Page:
Castlereagh’s Ultimate Cow Feeding Tips

Castlereagh’s Ultimate Cow Feeding Tips

If you want your cow’s calving performance to be top notch and also plan on rebreeding then you need to be on top of your feeding game. To help you out, we’ve written up our top 8 feeding tips to help you out. If you’re after the short version, then our top 10 cow feeding tips are:

  1. Be on top of your cow’s nutritional requirements
  2. Get your hay tested
  3. Grazing corn stalks is enough
  4. Used baled stalks to make a combo feed
  5. Make sure your cows graze according to yield
  6. Feed less in confinement
  7. Ammoniate corn residue bales to increase protein and TDN
  8. Waste less by feeding in a bunk

#1 – Be on top of your cow’s nutritional requirements

Mid- and late-gestation are where the biggest differences are when it comes to your cows’ nutritional needs. During mid-gestation, your cow isn’t growing much, so there’s no need to feed it as much. During late-gestation, however, your cow is growing, so its nutritional needs pick up as well. Early lactation is another period which people completely miss. Your cows have higher nutritional needs then, too. It’s important to get all of this right if you plan on rebreeding.

#2 – Get your hay tested

Like many other people, you can guess at the feed value of your hay, but not all brome hay is the same. That’s why you should get it tested. For a small cost, you can take a sample of your hay to a testing centre and find out its exact feed value.

#3 – Grazing corn stalks is enough

If you’re looking to reduce your winter cow feeding costs then this tip will be of big help to you. Cows that receive supplemental feed and cows that only graze on corn stalks perform the same when it comes to calving and rebreeding. You will still need to provide them with supplemental vitamins and minerals, but when it comes to protein and TDN, corn stalks do the job.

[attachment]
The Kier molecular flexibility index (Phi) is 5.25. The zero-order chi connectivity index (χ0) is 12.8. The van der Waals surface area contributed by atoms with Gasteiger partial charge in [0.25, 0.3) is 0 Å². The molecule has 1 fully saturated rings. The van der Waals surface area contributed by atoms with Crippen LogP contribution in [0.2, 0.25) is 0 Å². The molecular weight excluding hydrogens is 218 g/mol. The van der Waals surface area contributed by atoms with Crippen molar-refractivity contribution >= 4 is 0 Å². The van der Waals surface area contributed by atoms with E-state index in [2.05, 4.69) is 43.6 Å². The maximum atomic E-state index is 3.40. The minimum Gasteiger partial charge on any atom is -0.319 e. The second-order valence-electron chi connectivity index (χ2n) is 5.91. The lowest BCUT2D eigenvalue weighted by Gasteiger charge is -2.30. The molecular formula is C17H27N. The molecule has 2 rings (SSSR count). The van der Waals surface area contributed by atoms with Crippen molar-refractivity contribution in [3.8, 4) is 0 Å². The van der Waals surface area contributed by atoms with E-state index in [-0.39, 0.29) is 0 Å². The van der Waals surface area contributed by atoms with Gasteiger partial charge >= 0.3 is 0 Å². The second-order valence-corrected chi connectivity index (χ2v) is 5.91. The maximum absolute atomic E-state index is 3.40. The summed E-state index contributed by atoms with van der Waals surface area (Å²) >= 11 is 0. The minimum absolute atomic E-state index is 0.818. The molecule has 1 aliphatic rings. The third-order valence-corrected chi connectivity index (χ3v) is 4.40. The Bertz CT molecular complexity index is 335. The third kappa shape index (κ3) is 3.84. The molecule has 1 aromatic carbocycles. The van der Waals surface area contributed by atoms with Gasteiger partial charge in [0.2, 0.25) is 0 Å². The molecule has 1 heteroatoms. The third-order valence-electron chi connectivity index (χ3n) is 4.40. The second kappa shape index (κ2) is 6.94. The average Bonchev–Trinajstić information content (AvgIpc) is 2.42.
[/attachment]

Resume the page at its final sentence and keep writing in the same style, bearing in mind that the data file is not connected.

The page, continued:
#4 – Used baled stalks to make a combo feed

Typically, letting your cows graze instead of feeding them baled stalks is the way to go. This way, they get maximum nutritional value by eating them best parts of the corn stalk, being the husks and leaves – they like these the most anyway. Baled stalks aren’t all bad news, though. If you have a mixer wagon, then you can make a great cow ration by making a mixed ration of baled corn residue and distillers’ grain. This is a great way to achieve low-cost feeding.

#5 – Graze according to corn yield

Corn stalks with a higher yield also have a greater carrying capacity of stalks. For example 200-bushel corn provides your cows with twice as much grazing compared to 100-bushel corn. When your cows are grazing, you want to keep an eye out for the corn husks and not the cobs. When the husks disappear then you know it’s time to move on. Cows don’t really like corn cobs much anyway, so how many of those are lying around doesn’t really indicate much.

#6 – Feed less in confinement

You can get away with feeding your cows less if you keep them in a confined space during winter. As you probably know, your cows are using less energy. That means they need less food to maintain their fat stores and keep warm. If this is something that you weren’t aware of then we hope this tip is of great help to you and your wallet.

#7 – Ammoniate corn residue bales to increase protein and TDN

If you prefer to bale corn stalks following harvest to feed your cows then you can still increase its protein and TDN. To do this, cover the stalk bales with a tarp and then inject gas. This will permeate the bales. The end result is that your corn stalks will almost be equal to good quality grass. Some studies show that protein can be bumped up to 9% and TDN to 55%.

#8 – Waste less by feeding in a bunk

No matter what the animal, feeding in a bunk always results in less waste – whether we’re talking chickens, pigs or cows. If you feed your cows dried distillers’ grains on the ground then expect wastage to be somewhere around 40%. By comparison, feeding your cows in bunk will reduce waste down to 5%. So, feeding in a bunk is definitely a no-brainer!